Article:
"Little boys and girls in ancient Athens grew up wanting to be philosophers. In Renaissance Florence, they dreamed of becoming Humanists. But now a new phrase and a new intellectual paragon has emerged to command our admiration: "Thought Leader."
Columnist David Brooks said a thought leader is "sort of a high-flying, good-doing, yacht-to-yacht concept peddler." They are the go-to guys and gals who get invitations to speak to prestigious groups, participate in deep think-tank discussions and author widely shared op-eds in major newspapers.
The thought leader, Brooks says, "doesn't have students, but does have clients."
Despite the sardonic commentary by Brooks, thought leaders aren't all peppy cheerleaders for a cause they are paid to embrace. Many thought leaders are, well, thought leaders in their field. They can be recognized experts or just average people with meritorious ideas.
A thought leader can be someone who has rich experience, for example, in the field of law or crime detection or prescription drugs. They have opinions and observations worth reading.
Thought leaders can be people who are good at adding 2-plus-2. They can see connections most of us can't — or at least don't take the time to look for. They offer value by giving us context to evaluate current events or consumer trends.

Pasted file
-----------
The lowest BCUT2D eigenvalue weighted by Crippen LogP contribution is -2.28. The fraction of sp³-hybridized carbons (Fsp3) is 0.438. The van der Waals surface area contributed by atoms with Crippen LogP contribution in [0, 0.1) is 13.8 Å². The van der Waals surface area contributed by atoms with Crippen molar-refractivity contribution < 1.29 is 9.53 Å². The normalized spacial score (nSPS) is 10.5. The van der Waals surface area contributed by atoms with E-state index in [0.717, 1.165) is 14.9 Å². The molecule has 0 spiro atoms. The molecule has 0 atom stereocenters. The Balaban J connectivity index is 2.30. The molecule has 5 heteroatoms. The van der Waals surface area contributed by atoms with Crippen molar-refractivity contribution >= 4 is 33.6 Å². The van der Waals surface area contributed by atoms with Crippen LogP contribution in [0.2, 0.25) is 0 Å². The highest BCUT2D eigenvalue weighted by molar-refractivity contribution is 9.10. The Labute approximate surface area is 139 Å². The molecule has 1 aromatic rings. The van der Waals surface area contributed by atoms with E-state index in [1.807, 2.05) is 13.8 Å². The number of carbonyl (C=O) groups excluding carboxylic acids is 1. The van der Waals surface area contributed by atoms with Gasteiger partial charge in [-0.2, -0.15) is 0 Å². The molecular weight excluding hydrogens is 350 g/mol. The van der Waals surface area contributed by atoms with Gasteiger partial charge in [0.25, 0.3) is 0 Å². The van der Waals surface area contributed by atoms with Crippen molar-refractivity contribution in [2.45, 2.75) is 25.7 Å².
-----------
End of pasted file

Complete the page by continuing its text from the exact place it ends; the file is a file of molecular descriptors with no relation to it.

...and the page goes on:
You can be a thought leader by stimulating others to think and share. We used to call these people pot-boilers. But in today's sophisticated communications universe, they are the people who voice a point of view that makes the rest of us respond.
Less heralded are thought leaders who are really good at explaining how things work, especially things — such as assembling furniture or choosing office art — that are really confusing. They exhibit thought leadership by giving us useful information.
Brooks derides the faux thought leader as someone "not armed with fascinating ideas," but in search of great attention. These aren't thought leaders as much as circus barkers. Thought leaders don't shout out for attention; they attract it with the power, value or usefulness of their ideas.
Brooks says faux thought leaders outlive their usefulness, winding up at "powerless lunches" with only a lifetime of bullet points as a legacy. In their dotage, they engage in "portentous conversations" with other has-been faux thought leaders, expressing grave concern for a world going to hell in a hand basket.
Real thought leaders don't have to climb down from a pedestal they erected themselves. They are satisfied with offering their best thoughts, reflections and admonitions in the marketplace of ideas. Their value is determined by how much thought they generate in the audience they choose to engage.